Thursday, January 10, 2008

Was Indonesia success in Thailand illusory?

Saturday, December 29, 2007

Damar Harsanto and Matheos Viktor Messakh, The Jakarta Post, Jakarta

Indonesia accomplished its mission of finishing fourth at the Southeast Asian Games in Nakhon Ratchasima, Thailand, earlier this month. That was better than two years ago in the Philippines, when Indonesia finished fifth.

With 56 gold, 64 silver and 83 bronze medals, Indonesia deserved to celebrate. However, one question remains: Do the results reflect the real situation of the country's sports development?

This is worth asking because more than half of Indonesia's gold medals came from just six sports, out of the 38 in which it participated.

The six sports were badminton and track and field, each contributing seven gold medals; weightlifting, pencak silat and cycling with five golds each; and canoeing and kayaking with a total of four golds.

Archery delivered three gold medals, and other sports had one or two at best.

Furthermore, the gold-medal sweep in badminton has an asterisk attached. Our team took advantage of the absence of Malaysia's top shuttlers, who were resting to gear up for the 2008 Beijing Olympic Games. Indonesia opted to perform fully armed.

When asked about the Badminton Association of Indonesia (PBSI)'s policy, head of training Lius Pongoh said: "Don't ask us. Ask the government why they burdened us with a target of four gold medals. We had no other option but to play with full force."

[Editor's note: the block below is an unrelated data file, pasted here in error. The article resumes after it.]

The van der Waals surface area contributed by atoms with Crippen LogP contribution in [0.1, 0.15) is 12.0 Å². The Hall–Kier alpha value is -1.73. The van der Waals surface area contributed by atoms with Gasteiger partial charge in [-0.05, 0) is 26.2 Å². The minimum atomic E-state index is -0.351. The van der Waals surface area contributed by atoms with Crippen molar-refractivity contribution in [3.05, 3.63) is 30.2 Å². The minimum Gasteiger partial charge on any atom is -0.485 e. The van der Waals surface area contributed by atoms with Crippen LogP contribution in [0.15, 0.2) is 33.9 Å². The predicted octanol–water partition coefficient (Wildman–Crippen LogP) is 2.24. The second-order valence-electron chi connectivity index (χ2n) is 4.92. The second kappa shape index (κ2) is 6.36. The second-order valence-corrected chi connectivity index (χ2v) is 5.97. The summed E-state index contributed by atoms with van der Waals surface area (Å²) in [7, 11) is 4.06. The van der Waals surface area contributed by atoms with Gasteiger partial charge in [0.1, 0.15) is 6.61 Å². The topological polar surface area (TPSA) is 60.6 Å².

PBSI was not the only sports organization fielding its top athletes to compete in regional events. Indonesia relies on its old hands to guarantee gold medals.

"We field senior athletes because they are the best that we have right now. Most juniors were not good enough during the qualifying screening for the SEA Games," said Achmad Sutjipto, head of the country's special task force for the Games.

"We only send those who can win, not just compete (to gain experience)," State Minister for Youth and Sports Affairs Adhyaksa Dault said.

A month before the national contingent's departure to Thailand, the minister boasted that a third place in the Games would be within reach.

With an all-out effort like this, Indonesia should have won more gold in other sports.

Some athletes who shone at the Philippines Games two years ago -- including shooter Bary Agustini, bowlers Ryan Leonard Lalisang and Putty Insavilla Armein, Wynne Prakusya in tennis, Sony Dwi Kuncoro in badminton, Muhammad Hussein in table tennis, Peter Taslim in judo, Christo Mondolu in karate, Basuki Nugroho in taekwondo, Susyana Tjan in wushu -- crashed out.

We often forget that those athletes may not be able to carry a heavy burden on their shoulders every time there are multi-sport events.

Even President Susilo Bambang Yudhoyono told them not to worry about the final outcome.

"Do your best and give it your all. Don't be afraid of losing and don't let yourselves be burdened by it," he said when meeting the 400-strong squad at the Merdeka Palace yard.